Dawn of the Jedi Era
I mentioned wanting to keep the Old Republic themed stuff in my previous article, mostly because it provides a decent history and lore for the rest of the Star Wars universe. However, none of that feeling applies to the Dawn of the Jedi story. It started as a comic book series (and now has a book to go with it) that chronicles the origin of all Force Users and how the people scattered throughout the galaxy. It’s not that it’s an uninteresting story, but it brings up way too many questions that will take you almost entirely out of the experience.
The primary problem comes from the timeline. The series takes place more than 36,000 years before A New Hope, but it still features space travel, galactic conquest, and more. The main question that’s constantly bugging me as I read this series is, “How come the technology hasn’t advanced much in 30K plus years?” While they try show that the tech isn’t nearly as advanced, it only looks to be a few hundred years behind not several thousands.
Think of all the advancements we’ve made as a culture in the last century in terms of technology. Now imagine that on a scale of 30,000 years and there’s no telling what we could accomplish. The Dawn of the Jedi era makes it seem as though NOTHING has happened tech wise in all that time. They just went too far back in the timeline while trying to keep in the essential Star Wars elements (like space travel, etc). It doesn’t work, and adds nothing significant to the lore like the Old Republic era stuff does.
The Clone Wars Books
Of all the things on this ‘toss’ list this is probably the thing they’re most likely to keep since they’re already considered a part of canon. When I’m talking about the Clone Wars books, I’m referencing the books that are directly based on the TV show (which were only a handful). They aren’t necessarily bad books, but they aren’t nearly as good as the other Clone Wars stories that came out long before them.
Back before there was a TV show, and while we were all still waiting for Revenge of the Sith to even hit theaters authors were filling the gaps between Episode 2 and 3 with books chronicling the events of the Clone Wars. While there were some duds in there, this ‘era’ also provided some of the most interesting stories/novels I’ve read in the Star Wars EU.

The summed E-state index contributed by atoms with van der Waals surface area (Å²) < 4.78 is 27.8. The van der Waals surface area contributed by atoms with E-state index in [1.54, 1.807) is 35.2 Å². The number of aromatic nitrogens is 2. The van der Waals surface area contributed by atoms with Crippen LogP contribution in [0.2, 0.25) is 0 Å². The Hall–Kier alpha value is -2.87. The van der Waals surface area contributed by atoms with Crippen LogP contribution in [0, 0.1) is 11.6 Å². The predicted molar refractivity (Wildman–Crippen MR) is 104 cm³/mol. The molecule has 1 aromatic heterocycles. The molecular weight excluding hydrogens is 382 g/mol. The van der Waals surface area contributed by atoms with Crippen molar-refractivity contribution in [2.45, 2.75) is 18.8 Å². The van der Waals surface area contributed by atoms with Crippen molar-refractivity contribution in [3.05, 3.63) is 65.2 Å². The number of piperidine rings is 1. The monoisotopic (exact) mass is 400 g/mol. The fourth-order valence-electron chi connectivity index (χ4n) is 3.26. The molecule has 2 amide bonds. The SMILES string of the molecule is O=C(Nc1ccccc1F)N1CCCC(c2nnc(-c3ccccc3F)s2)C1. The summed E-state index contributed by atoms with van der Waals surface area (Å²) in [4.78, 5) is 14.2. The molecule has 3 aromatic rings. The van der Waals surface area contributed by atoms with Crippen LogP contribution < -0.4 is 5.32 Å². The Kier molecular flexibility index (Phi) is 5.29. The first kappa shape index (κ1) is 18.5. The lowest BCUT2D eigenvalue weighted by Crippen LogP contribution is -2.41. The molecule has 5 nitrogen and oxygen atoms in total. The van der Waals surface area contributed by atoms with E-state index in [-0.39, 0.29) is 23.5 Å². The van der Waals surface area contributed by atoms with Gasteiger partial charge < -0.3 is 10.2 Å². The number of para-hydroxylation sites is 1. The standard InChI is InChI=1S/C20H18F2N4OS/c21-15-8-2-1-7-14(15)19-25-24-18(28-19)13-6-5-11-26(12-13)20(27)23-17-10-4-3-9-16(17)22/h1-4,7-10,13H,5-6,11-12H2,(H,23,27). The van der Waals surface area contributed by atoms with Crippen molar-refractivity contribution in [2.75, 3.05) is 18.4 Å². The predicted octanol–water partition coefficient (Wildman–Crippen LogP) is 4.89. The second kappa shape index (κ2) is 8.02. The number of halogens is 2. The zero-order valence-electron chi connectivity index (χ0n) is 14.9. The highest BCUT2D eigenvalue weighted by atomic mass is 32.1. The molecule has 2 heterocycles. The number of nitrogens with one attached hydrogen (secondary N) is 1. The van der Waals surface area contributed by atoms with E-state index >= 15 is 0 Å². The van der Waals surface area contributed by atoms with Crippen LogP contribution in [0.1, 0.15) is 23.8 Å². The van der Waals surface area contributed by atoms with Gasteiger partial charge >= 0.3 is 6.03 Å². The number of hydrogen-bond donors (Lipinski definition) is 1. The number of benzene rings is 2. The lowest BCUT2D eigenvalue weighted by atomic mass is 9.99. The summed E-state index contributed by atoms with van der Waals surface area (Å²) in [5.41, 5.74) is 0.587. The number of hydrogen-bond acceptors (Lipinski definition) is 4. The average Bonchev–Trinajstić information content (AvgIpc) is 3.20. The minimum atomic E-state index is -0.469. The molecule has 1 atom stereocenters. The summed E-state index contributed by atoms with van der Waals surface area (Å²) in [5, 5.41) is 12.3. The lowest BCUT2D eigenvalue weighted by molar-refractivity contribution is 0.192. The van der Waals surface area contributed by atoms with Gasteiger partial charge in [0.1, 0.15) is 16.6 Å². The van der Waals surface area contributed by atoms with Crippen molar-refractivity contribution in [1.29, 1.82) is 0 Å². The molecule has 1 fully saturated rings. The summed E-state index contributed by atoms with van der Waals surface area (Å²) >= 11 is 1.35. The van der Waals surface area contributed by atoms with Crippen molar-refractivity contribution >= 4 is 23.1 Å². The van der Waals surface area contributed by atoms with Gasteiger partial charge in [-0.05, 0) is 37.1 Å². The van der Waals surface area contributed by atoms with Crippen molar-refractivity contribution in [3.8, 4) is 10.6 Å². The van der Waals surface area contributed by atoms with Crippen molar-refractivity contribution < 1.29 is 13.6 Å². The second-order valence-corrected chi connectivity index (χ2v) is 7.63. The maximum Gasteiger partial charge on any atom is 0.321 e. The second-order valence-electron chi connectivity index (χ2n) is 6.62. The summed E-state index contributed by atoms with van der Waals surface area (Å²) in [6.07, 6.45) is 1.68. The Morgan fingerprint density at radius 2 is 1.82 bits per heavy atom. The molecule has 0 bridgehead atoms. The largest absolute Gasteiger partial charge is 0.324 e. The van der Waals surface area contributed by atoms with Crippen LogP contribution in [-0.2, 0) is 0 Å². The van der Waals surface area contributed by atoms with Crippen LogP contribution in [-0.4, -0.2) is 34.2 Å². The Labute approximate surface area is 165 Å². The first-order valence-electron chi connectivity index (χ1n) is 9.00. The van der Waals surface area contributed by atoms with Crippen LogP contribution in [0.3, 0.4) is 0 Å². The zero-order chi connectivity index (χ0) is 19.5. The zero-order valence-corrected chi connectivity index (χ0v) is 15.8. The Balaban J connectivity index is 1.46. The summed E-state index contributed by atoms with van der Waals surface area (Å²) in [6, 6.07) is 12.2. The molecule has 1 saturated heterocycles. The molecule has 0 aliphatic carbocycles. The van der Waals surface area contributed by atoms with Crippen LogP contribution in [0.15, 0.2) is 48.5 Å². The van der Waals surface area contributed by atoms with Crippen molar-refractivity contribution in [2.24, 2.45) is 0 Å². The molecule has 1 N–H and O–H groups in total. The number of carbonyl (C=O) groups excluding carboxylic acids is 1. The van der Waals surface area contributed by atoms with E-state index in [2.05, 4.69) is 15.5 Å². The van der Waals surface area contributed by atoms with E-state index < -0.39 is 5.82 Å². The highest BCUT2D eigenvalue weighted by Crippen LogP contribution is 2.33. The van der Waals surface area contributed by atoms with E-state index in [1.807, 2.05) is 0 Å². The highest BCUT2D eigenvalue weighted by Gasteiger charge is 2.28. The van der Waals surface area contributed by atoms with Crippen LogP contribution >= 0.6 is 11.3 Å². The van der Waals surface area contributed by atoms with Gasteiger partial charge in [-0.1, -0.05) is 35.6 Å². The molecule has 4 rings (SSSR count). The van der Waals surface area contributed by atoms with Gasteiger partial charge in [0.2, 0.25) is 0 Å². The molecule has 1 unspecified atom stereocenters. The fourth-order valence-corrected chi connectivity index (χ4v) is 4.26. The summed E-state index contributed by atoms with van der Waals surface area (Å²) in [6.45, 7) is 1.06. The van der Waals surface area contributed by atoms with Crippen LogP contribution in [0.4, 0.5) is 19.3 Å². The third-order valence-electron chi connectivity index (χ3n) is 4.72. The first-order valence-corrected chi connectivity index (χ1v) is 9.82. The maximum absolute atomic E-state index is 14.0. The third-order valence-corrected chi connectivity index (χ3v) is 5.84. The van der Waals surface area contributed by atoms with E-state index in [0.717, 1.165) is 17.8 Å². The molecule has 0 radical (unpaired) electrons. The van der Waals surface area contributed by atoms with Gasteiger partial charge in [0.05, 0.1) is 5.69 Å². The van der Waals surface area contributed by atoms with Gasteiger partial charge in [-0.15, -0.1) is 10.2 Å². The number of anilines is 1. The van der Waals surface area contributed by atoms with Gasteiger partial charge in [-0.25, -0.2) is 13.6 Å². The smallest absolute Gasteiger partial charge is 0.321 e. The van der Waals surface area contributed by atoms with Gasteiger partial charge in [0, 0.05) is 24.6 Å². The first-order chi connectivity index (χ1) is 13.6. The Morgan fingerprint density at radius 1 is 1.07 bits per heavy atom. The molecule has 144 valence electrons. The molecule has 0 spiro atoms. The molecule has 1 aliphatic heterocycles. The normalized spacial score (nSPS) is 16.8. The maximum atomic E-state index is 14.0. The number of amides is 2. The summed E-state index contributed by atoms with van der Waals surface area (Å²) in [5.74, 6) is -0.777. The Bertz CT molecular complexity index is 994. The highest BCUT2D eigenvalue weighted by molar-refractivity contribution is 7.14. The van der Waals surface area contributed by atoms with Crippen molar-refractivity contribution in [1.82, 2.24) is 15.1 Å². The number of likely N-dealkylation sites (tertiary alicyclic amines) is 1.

The problem is that when the show came out, the novels based on the TV series pretty much walked over all of the previous Clone Wars novels, replacing the more powerful tales with mediocre ones that never felt fully fleshed out. I’d much rather them keep the older Clone Wars books, as they were deeper, darker, and a more fitting portrayal of a galaxy spanning war.
Clone Emperor Palpatine
One of the long running truisms of the Star Wars universe is that no one is dead unless you see a body. It’s par for the course when it comes to the expanded universe, especially when it comes to villains. While this isn’t always a bad thing, it can sometimes rob previous storylines of their impact and potency. That’s never been more evident than in the Dark Empire comic book stories which saw the resurrection of the Emperor as a clone.
While some interesting things happened within the story (like Luke falling to the Dark Side and Leia taking up the Lightsaber to save him) on the whole the idea of the Emperor coming back causes all of the sacrifices made in the movie to count for nothing. I mean, Darth Vader sacrificed himself in order to defeat Palpatine and save his son and keep him from becoming another pawn of the Dark Side. It’s one of the most powerful moments in the entire saga, but means absolutely nothing when the Emperor returns and Luke falls anyway! It’d be a tough story to keep in the overall canon, and would only take away from what the films gave us.